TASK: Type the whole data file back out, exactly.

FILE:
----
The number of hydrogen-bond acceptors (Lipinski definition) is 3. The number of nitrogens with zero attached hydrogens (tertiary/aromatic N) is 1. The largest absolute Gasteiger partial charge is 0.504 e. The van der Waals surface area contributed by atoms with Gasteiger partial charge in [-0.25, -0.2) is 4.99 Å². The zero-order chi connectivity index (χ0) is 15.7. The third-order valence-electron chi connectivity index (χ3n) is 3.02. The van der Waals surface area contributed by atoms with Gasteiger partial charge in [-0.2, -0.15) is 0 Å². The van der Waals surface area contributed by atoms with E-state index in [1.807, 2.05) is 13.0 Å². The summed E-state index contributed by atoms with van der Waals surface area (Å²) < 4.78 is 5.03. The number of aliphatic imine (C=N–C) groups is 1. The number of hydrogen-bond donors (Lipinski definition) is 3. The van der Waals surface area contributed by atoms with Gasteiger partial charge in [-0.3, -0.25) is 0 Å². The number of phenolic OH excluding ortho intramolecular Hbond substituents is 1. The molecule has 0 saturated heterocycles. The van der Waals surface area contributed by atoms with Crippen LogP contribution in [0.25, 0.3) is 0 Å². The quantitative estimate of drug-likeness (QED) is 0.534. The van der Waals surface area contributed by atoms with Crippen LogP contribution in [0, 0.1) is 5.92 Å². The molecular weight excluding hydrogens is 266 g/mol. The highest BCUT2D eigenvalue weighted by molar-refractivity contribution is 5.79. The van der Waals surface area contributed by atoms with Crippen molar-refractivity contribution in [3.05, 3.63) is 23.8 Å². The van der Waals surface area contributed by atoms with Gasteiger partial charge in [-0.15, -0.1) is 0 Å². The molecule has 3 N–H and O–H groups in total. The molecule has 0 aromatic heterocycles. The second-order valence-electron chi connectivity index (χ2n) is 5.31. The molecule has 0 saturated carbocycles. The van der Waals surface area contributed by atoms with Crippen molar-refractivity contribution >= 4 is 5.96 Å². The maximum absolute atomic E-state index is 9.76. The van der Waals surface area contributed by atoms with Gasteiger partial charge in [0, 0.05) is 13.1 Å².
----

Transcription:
The number of hydrogen-bond acceptors (Lipinski definition) is 3. The number of nitrogens with zero attached hydrogens (tertiary/aromatic N) is 1. The largest absolute Gasteiger partial charge is 0.504 e. The van der Waals surface area contributed by atoms with Gasteiger partial charge in [-0.25, -0.2) is 4.99 Å². The zero-order chi connectivity index (χ0) is 15.7. The third-order valence-electron chi connectivity index (χ3n) is 3.02. The van der Waals surface area contributed by atoms with Gasteiger partial charge in [-0.2, -0.15) is 0 Å². The van der Waals surface area contributed by atoms with E-state index in [1.807, 2.05) is 13.0 Å². The summed E-state index contributed by atoms with van der Waals surface area (Å²) < 4.78 is 5.03. The number of aliphatic imine (C=N–C) groups is 1. The number of hydrogen-bond donors (Lipinski definition) is 3. The van der Waals surface area contributed by atoms with Gasteiger partial charge in [-0.3, -0.25) is 0 Å². The number of phenolic OH excluding ortho intramolecular Hbond substituents is 1. The molecule has 0 saturated heterocycles. The van der Waals surface area contributed by atoms with Crippen LogP contribution in [0.25, 0.3) is 0 Å². The quantitative estimate of drug-likeness (QED) is 0.534. The van der Waals surface area contributed by atoms with Crippen LogP contribution in [0, 0.1) is 5.92 Å². The molecular weight excluding hydrogens is 266 g/mol. The highest BCUT2D eigenvalue weighted by molar-refractivity contribution is 5.79. The van der Waals surface area contributed by atoms with Crippen molar-refractivity contribution in [3.05, 3.63) is 23.8 Å². The van der Waals surface area contributed by atoms with Gasteiger partial charge in [-0.15, -0.1) is 0 Å². The molecule has 3 N–H and O–H groups in total. The molecule has 0 aromatic heterocycles. The second-order valence-electron chi connectivity index (χ2n) is 5.31. The molecule has 0 saturated carbocycles. The van der Waals surface area contributed by atoms with Crippen molar-refractivity contribution >= 4 is 5.96 Å². The maximum absolute atomic E-state index is 9.76. The van der Waals surface area contributed by atoms with Gasteiger partial charge in [0, 0.05) is 13.1 Å².